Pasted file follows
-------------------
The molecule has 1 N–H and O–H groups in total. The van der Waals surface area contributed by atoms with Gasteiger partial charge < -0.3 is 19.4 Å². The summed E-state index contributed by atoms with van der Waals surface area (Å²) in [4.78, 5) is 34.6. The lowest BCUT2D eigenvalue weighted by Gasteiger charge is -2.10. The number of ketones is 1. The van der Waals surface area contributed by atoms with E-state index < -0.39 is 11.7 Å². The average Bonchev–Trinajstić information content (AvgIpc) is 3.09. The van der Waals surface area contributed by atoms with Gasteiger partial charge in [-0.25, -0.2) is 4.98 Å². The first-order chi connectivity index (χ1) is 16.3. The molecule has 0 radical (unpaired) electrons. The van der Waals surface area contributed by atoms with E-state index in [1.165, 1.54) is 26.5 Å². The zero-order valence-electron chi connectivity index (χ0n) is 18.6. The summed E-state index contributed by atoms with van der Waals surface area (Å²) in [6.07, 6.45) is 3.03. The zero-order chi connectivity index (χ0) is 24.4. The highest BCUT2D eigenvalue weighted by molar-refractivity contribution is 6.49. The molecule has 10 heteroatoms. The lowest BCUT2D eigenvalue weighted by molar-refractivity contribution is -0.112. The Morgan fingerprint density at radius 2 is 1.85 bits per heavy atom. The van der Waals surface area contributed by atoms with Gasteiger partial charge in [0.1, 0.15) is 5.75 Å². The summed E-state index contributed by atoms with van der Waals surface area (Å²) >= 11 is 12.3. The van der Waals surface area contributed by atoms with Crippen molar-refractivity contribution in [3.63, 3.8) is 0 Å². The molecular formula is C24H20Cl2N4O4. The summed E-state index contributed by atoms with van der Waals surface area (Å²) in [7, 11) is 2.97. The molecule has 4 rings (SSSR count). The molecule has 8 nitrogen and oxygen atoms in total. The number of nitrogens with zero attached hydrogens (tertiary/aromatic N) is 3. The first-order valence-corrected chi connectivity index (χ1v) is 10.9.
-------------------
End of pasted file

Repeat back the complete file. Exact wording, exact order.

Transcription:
The molecule has 1 N–H and O–H groups in total. The van der Waals surface area contributed by atoms with Gasteiger partial charge < -0.3 is 19.4 Å². The summed E-state index contributed by atoms with van der Waals surface area (Å²) in [4.78, 5) is 34.6. The lowest BCUT2D eigenvalue weighted by Gasteiger charge is -2.10. The number of ketones is 1. The van der Waals surface area contributed by atoms with E-state index < -0.39 is 11.7 Å². The average Bonchev–Trinajstić information content (AvgIpc) is 3.09. The van der Waals surface area contributed by atoms with Gasteiger partial charge in [-0.25, -0.2) is 4.98 Å². The first-order chi connectivity index (χ1) is 16.3. The molecule has 0 radical (unpaired) electrons. The van der Waals surface area contributed by atoms with E-state index in [1.165, 1.54) is 26.5 Å². The zero-order valence-electron chi connectivity index (χ0n) is 18.6. The summed E-state index contributed by atoms with van der Waals surface area (Å²) in [6.07, 6.45) is 3.03. The zero-order chi connectivity index (χ0) is 24.4. The highest BCUT2D eigenvalue weighted by molar-refractivity contribution is 6.49. The molecule has 10 heteroatoms. The lowest BCUT2D eigenvalue weighted by molar-refractivity contribution is -0.112. The Morgan fingerprint density at radius 2 is 1.85 bits per heavy atom. The van der Waals surface area contributed by atoms with Gasteiger partial charge in [0.1, 0.15) is 5.75 Å². The summed E-state index contributed by atoms with van der Waals surface area (Å²) >= 11 is 12.3. The van der Waals surface area contributed by atoms with Crippen molar-refractivity contribution in [3.63, 3.8) is 0 Å². The molecular formula is C24H20Cl2N4O4. The summed E-state index contributed by atoms with van der Waals surface area (Å²) in [7, 11) is 2.97. The molecule has 4 rings (SSSR count). The molecule has 8 nitrogen and oxygen atoms in total. The number of nitrogens with zero attached hydrogens (tertiary/aromatic N) is 3. The first-order valence-corrected chi connectivity index (χ1v) is 10.9.